I got my first personal computer in 1981 and the first thing I did with it, even before I started using it for word processing and teaching myself how to program, was play games. My memories of computer gaming stretch back over the four decades since, which is longer than half the people on the Internet have been alive. I like to think that gives me a unique perspective on games, both new ones and old ones. Whether it does remains to be seen.
I’ve written about games several times on my Adrift in the Infosphere blog, but that never seemed the right place for it. I like to use that blog for writing about television, movies and Disneyland, which is so close to where I live that you can hear the fireworks going off at night. But I wanted to create a new space where I could write about games and nothing else.
This is that space. If you’ve stumbled in here and don’t care about computer games, you should probably stumble back out. No offense, really. I just worry that you’ll be bored here. There are a lot of things I like to do, but bore people isn’t one of them.
Now that I’m just talking to the gamers in the audience, let’s circle our PCs and Macs and smartphones (because you’re probably not reading this on a Playstation or an Xbox) and chat about the thing we love most, the sublime confusion of a good computer game. I call it sublime confusion because that’s how I know when I’ve discovered a genuinely great, innovative, obsessively playable new computer game. I find myself utterly and wonderfully confused by it. I have no idea what I’m doing, but somehow I know that the game is going to tell me. That’s how I felt the first time I played an Infocom adventure. That’s how I felt when I booted up my first computer RPG. That’s how I felt when I first plunged into the original Doom. That’s how I felt when I saw the opening text of Firewatch. I had no idea what I was doing or what I was experiencing. I just knew that I loved it.
A well-designed game doesn’t let you stay confused for long. It either resolves that confusion for you level by level or, better still, lets you resolve that confusion yourself, through exploration, experimentation and problem solving. If you’re still totally confused by a game an hour after you’ve started playing, then something has gone wrong on the game designer’s end. Or you’re just not trying hard enough to figure it out. Sometimes it can be a combination of the two.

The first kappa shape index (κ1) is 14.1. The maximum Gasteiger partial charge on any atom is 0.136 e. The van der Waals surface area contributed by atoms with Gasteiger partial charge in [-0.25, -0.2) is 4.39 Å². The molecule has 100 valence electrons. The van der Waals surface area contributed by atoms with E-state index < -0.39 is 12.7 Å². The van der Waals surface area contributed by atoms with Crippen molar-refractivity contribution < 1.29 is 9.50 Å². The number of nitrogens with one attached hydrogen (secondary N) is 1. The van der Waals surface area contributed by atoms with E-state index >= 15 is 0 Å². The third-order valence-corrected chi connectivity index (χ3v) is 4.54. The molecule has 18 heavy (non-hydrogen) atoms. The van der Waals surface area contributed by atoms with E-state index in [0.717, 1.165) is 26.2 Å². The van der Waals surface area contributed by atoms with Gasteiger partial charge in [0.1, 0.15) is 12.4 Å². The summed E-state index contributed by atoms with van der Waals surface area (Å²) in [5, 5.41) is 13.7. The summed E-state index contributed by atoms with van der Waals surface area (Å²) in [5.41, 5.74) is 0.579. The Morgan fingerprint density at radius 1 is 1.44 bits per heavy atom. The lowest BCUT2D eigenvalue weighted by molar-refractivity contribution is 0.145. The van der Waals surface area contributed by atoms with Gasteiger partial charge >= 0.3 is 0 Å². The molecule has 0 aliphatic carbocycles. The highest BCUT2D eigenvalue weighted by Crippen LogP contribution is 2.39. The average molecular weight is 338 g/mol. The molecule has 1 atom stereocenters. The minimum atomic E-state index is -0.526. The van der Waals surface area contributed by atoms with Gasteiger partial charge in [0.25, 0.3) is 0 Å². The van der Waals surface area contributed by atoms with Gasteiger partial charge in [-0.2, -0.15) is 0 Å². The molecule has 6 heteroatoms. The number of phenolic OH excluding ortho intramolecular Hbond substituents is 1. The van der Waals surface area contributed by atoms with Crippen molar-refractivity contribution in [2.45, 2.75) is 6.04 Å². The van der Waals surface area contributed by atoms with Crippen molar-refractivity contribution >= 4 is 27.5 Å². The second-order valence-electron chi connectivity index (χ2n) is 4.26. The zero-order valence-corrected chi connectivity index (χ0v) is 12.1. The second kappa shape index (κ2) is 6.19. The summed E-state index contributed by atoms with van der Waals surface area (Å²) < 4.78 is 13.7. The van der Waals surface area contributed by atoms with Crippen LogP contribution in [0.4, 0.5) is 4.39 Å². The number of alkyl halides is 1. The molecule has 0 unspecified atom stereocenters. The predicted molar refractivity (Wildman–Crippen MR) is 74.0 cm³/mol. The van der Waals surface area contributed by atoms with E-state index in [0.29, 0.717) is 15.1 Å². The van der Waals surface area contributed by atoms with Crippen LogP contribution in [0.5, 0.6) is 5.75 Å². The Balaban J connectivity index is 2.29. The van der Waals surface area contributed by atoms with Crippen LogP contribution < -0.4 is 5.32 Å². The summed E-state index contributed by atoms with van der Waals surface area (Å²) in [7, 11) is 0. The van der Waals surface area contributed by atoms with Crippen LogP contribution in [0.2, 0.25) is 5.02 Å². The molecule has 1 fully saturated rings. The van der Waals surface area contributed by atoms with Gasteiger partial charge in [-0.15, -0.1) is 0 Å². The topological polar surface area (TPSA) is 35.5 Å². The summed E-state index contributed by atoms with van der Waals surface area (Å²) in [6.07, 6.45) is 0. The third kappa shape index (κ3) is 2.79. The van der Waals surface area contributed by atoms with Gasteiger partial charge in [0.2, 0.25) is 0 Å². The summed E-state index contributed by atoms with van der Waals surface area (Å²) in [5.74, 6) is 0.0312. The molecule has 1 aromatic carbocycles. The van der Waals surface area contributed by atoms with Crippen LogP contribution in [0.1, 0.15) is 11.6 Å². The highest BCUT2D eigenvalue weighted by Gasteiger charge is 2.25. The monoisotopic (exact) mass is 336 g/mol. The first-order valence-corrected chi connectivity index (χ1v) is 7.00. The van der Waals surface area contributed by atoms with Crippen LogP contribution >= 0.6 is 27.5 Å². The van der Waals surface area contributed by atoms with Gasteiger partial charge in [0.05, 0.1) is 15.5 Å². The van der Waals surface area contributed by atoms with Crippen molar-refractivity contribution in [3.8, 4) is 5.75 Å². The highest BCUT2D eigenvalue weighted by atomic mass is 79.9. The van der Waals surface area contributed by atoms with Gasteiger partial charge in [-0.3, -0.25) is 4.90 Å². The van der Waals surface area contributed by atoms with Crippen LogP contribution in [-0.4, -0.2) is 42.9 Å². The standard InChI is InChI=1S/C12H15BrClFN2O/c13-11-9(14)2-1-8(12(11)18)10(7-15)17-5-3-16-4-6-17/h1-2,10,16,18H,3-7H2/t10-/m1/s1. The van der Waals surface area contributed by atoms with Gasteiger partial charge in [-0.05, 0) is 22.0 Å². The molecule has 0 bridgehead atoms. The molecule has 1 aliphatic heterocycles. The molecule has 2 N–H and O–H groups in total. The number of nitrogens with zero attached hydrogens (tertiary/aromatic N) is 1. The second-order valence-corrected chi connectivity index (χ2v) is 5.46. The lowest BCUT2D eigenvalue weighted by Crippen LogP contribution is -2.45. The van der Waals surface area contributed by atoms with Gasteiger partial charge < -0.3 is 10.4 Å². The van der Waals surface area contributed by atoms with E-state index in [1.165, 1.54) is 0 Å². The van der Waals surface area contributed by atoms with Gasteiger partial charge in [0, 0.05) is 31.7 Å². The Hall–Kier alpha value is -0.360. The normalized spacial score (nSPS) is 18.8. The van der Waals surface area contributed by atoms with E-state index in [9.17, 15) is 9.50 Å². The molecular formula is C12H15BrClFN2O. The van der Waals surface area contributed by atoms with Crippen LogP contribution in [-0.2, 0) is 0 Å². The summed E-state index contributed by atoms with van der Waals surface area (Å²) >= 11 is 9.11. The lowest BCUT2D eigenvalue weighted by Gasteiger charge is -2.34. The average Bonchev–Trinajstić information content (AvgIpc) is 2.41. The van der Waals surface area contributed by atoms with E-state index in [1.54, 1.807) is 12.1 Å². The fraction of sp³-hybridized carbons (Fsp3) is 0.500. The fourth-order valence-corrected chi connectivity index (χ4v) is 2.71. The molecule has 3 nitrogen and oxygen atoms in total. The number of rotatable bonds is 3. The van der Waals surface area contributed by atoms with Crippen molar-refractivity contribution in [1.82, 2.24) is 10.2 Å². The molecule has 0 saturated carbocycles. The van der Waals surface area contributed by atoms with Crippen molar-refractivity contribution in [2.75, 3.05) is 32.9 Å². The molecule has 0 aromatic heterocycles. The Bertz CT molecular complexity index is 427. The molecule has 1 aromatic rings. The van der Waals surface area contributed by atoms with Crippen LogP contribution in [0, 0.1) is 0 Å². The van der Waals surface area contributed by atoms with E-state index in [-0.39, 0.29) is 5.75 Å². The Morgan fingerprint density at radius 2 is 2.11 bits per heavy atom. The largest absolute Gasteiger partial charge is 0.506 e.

Doom, the original one, is my benchmark for confusion resolved through gameplay. While Doom-style gameplay has become almost too familiar over the years, on its first publication it was something new under the pixelated sun. The original DOS version dropped you into that first level like a paratrooper who had landed on a battlefield without being briefed beforehand about the mission. All you knew was that you had a weapon, you had something that looked human shooting at you and you died before you got out of the first room. The second time you played you were a little more prepared but you still died before you got out of the second room.
The third time, you started fighting back. And winning.
We’ve entered an era, though, where games can offer such deep confusion that you’re expected to go outside the game to resolve it. I dare anyone to play Minecraft for the first time and figure out how to survive the first ten minutes of the Survival Mode without watching a YouTube video (which Mojang used to, and may still, provide on its website) about surviving the first ten minutes. I’m not sure it can be done. Minecraft is so opaque in its mechanics that it not only resists providing an in-game tutorial (which, given how tedious in-game tutorials can become, may be a good thing) but you need to find an out-of-game tutorial (which can be even more tedious) to learn how to carve a cave out of a stone wall to protect yourself from the things that go bump in the night. I haven’t played it lately, so maybe Microsoft has added a help file. At least Minecraft provides gameplay that’s worth the effort of learning it. But that’s a subject for another time.